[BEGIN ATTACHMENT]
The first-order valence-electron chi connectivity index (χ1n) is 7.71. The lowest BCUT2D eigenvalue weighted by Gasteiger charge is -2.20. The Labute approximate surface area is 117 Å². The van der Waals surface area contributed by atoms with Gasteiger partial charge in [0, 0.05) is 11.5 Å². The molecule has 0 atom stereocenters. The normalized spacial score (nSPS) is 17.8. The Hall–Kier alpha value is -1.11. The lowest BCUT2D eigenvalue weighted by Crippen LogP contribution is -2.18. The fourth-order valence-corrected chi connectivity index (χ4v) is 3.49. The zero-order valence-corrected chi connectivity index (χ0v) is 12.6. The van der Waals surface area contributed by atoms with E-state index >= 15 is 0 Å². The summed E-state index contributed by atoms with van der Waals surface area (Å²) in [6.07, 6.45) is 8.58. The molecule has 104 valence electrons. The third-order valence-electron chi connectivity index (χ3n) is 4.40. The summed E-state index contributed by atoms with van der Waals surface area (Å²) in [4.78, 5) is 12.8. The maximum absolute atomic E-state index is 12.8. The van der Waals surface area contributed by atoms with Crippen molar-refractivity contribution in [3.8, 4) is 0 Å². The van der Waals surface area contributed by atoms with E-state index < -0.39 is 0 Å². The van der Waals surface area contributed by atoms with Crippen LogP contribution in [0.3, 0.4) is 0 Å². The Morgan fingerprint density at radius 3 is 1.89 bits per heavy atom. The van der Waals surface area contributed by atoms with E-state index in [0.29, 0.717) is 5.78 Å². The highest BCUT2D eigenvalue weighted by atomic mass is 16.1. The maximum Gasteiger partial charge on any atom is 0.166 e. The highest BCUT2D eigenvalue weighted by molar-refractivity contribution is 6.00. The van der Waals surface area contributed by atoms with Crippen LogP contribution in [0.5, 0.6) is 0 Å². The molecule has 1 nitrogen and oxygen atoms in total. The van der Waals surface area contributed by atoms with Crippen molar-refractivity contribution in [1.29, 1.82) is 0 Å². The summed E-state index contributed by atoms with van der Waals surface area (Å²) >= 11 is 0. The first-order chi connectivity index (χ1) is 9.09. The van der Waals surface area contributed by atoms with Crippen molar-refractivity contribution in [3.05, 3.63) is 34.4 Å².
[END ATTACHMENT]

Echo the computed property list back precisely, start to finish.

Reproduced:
The first-order valence-electron chi connectivity index (χ1n) is 7.71. The lowest BCUT2D eigenvalue weighted by Gasteiger charge is -2.20. The Labute approximate surface area is 117 Å². The van der Waals surface area contributed by atoms with Gasteiger partial charge in [0, 0.05) is 11.5 Å². The molecule has 0 atom stereocenters. The normalized spacial score (nSPS) is 17.8. The Hall–Kier alpha value is -1.11. The lowest BCUT2D eigenvalue weighted by Crippen LogP contribution is -2.18. The fourth-order valence-corrected chi connectivity index (χ4v) is 3.49. The zero-order valence-corrected chi connectivity index (χ0v) is 12.6. The van der Waals surface area contributed by atoms with E-state index >= 15 is 0 Å². The summed E-state index contributed by atoms with van der Waals surface area (Å²) in [6.07, 6.45) is 8.58. The molecule has 104 valence electrons. The third-order valence-electron chi connectivity index (χ3n) is 4.40. The summed E-state index contributed by atoms with van der Waals surface area (Å²) in [4.78, 5) is 12.8. The maximum absolute atomic E-state index is 12.8. The van der Waals surface area contributed by atoms with Crippen molar-refractivity contribution in [3.8, 4) is 0 Å². The van der Waals surface area contributed by atoms with E-state index < -0.39 is 0 Å². The van der Waals surface area contributed by atoms with Crippen LogP contribution in [0.3, 0.4) is 0 Å². The Morgan fingerprint density at radius 3 is 1.89 bits per heavy atom. The van der Waals surface area contributed by atoms with E-state index in [0.29, 0.717) is 5.78 Å². The highest BCUT2D eigenvalue weighted by atomic mass is 16.1. The maximum Gasteiger partial charge on any atom is 0.166 e. The highest BCUT2D eigenvalue weighted by molar-refractivity contribution is 6.00. The van der Waals surface area contributed by atoms with Crippen LogP contribution in [0.5, 0.6) is 0 Å². The molecule has 1 nitrogen and oxygen atoms in total. The van der Waals surface area contributed by atoms with Crippen molar-refractivity contribution in [1.29, 1.82) is 0 Å². The summed E-state index contributed by atoms with van der Waals surface area (Å²) >= 11 is 0. The first-order chi connectivity index (χ1) is 9.09. The van der Waals surface area contributed by atoms with Crippen molar-refractivity contribution in [3.05, 3.63) is 34.4 Å².